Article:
*Never* judge a book by its cover

The art of book design is not exact, but apparently it’s repeatable. Reusable Book Covers in Historical Novels: A Gallery is an unassuming blog featuring a surprisingly large collection of books with identical images on their covers.

The blog’s extensive assortment of examples proves that what may have felt like a case of Barnes and Nobel déjà vu was probably the effect of a subtle recycling: Paintings and photographs reappear (on as many as eight different covers), each time cropped, reversed, rotated and re-colored to suit a particular book. The subject of Victorian painter Frank Dicksee’s Leila becomes Queen Esther, a Turkish prostitute, a sultan’s wife and the mascot for a history of love. The sleeping woman in Fredrick Leighton’s Flaming June is also the dozing daughter of a sultan, and of a piano man. Perhaps the only fair way to judge a cover is by its book.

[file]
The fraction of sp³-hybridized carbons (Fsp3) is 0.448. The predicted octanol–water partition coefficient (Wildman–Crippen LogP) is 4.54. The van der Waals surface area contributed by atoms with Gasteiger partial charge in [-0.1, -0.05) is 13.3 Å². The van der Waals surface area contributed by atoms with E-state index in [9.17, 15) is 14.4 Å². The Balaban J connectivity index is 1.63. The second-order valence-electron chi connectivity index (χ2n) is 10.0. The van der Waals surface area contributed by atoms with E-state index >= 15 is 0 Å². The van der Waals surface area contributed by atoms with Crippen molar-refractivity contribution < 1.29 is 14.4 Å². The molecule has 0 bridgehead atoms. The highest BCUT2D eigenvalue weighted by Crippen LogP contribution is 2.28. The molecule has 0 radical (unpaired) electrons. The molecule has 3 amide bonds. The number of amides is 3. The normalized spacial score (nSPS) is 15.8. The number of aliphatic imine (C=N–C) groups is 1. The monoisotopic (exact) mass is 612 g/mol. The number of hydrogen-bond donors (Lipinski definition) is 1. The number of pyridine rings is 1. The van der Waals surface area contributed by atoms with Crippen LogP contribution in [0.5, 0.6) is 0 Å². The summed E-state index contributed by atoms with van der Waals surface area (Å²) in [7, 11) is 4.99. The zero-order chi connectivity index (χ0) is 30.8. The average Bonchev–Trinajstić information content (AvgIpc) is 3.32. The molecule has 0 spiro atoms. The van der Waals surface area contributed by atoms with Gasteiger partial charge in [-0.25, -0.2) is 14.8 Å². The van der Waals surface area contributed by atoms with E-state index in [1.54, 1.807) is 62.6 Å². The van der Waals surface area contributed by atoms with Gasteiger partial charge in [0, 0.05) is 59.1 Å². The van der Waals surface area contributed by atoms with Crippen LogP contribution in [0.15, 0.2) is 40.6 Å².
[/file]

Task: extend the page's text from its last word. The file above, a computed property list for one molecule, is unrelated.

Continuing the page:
This post is from Observer Short List—an email of three favorite things from people you want to know. Sign up to receive OSL here.